We are nearing the end of the school year. I like to finish the year with the novel Peter and the Starcatchers. It is a humorous adventure with witty dialogue and the back story to Peter Pan.
As teachers know, we get busy at the end of the year. Papers to grade, grades to load, awards to make, and much other craziness like picnics and field trips. I got the where I was thinking to myself, “How am I ever going to get through the book.”
Then I made a cardinal sin of teaching. I decided my class was just going to read for fun. No handouts. No guided notes. No quizzes. Just read.
A while back I read the book, Readicide by Kelly Gallagher. Gallagher talks about how schools tie so much work to reading that students begin to not like reading because it means more work. They learn to avoid reading to avoid extra work of journals, worksheets, logs and all of the other tools we teachers use to assess reading. Which begs the question, how do we assess reading enjoyment? How do we measure if a student will become a life-long learner? How do you evaluate engagement and fun?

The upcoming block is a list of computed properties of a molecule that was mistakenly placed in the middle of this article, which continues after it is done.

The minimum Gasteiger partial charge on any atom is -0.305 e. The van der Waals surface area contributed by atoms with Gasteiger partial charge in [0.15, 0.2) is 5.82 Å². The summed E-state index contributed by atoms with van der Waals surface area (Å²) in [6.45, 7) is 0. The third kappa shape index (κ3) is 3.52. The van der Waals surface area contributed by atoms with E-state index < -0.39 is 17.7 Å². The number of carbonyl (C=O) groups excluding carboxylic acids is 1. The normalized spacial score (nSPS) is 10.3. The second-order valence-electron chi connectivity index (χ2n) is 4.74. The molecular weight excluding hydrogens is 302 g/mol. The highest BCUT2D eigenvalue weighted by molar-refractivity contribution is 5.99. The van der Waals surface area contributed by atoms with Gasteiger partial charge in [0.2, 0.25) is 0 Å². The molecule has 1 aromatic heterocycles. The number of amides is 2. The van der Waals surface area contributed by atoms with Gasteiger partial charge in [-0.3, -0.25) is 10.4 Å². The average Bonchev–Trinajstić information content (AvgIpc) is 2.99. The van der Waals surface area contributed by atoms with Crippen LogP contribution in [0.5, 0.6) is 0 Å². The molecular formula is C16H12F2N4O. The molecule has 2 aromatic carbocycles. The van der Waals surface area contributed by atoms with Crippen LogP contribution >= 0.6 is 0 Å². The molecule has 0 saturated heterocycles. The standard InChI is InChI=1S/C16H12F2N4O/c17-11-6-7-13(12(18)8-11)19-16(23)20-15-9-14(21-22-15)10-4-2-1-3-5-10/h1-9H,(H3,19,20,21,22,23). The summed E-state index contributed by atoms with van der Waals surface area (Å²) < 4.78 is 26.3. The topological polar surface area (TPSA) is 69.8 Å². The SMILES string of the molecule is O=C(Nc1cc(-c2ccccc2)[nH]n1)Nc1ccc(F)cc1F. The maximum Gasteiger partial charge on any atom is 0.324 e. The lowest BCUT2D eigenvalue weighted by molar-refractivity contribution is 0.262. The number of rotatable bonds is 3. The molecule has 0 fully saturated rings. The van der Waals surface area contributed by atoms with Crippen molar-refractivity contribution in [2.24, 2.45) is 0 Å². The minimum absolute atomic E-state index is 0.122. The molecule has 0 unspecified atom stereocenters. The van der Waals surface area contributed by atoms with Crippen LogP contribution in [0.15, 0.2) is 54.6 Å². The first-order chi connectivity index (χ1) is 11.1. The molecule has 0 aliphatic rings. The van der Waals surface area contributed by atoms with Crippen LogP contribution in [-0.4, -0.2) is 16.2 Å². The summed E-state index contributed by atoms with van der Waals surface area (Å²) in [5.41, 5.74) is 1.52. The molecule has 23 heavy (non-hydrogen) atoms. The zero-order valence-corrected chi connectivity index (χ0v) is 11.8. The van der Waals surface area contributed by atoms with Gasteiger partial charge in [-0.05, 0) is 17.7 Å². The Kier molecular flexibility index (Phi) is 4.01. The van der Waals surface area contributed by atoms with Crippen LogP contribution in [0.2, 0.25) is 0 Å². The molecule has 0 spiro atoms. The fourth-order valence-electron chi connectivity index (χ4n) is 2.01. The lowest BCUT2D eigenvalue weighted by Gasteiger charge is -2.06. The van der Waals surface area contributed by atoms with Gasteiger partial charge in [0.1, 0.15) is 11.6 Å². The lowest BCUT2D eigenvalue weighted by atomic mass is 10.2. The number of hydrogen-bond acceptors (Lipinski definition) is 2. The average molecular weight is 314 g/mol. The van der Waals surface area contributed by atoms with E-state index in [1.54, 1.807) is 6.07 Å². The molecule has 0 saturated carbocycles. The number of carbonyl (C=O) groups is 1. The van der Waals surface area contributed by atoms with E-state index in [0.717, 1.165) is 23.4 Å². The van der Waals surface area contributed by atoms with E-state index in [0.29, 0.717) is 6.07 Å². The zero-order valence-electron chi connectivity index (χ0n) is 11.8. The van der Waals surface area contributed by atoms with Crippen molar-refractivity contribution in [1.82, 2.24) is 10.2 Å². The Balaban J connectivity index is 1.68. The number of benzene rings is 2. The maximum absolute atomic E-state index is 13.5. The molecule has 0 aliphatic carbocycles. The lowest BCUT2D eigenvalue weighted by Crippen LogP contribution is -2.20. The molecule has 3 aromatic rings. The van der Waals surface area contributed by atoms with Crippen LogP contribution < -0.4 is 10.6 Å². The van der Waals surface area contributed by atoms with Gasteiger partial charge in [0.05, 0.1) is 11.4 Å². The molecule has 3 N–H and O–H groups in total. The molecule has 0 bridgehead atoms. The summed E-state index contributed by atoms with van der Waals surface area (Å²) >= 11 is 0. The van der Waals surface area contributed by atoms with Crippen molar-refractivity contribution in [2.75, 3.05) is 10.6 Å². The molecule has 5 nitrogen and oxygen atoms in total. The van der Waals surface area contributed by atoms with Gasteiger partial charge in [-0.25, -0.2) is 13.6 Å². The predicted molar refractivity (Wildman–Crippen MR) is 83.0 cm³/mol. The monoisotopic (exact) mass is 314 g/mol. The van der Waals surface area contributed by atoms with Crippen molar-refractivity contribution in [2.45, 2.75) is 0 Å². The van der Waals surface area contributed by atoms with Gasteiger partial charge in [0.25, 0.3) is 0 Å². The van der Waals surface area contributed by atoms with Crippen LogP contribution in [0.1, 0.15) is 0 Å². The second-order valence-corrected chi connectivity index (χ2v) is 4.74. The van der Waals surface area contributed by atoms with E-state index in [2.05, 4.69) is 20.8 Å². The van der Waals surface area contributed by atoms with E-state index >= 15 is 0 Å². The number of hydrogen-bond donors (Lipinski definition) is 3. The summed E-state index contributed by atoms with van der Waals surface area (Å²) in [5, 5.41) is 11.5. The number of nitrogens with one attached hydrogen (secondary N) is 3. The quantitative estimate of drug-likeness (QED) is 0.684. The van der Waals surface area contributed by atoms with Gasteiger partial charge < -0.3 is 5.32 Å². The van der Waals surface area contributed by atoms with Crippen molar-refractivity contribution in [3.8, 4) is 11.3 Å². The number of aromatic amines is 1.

Back to my classroom – There is a young man who is seated near my desk. I’ll call him Jack. He sits near my desk because of his IEP not by choice. He made it clear in the first weeks of school that he had not read a book in years and did not plan to this year either.
Last week he came to me during Student Assist and asked to borrow an extra copy of “Starcatchers”. He wanted to read ahead to find out what happens. He did read ahead and finished last weekend, a full week ahead of his class. He then asked to borrow the second book in the series,” Peter and the Shadow Thieves”. Jack is reading books for enjoyment for the first time in years, possibly ever. I deem that successful.
So my class is reading just for fun. Will I be taking many more grades? No. I am I stressed? No. Am I helping to create a group of readers? Yes.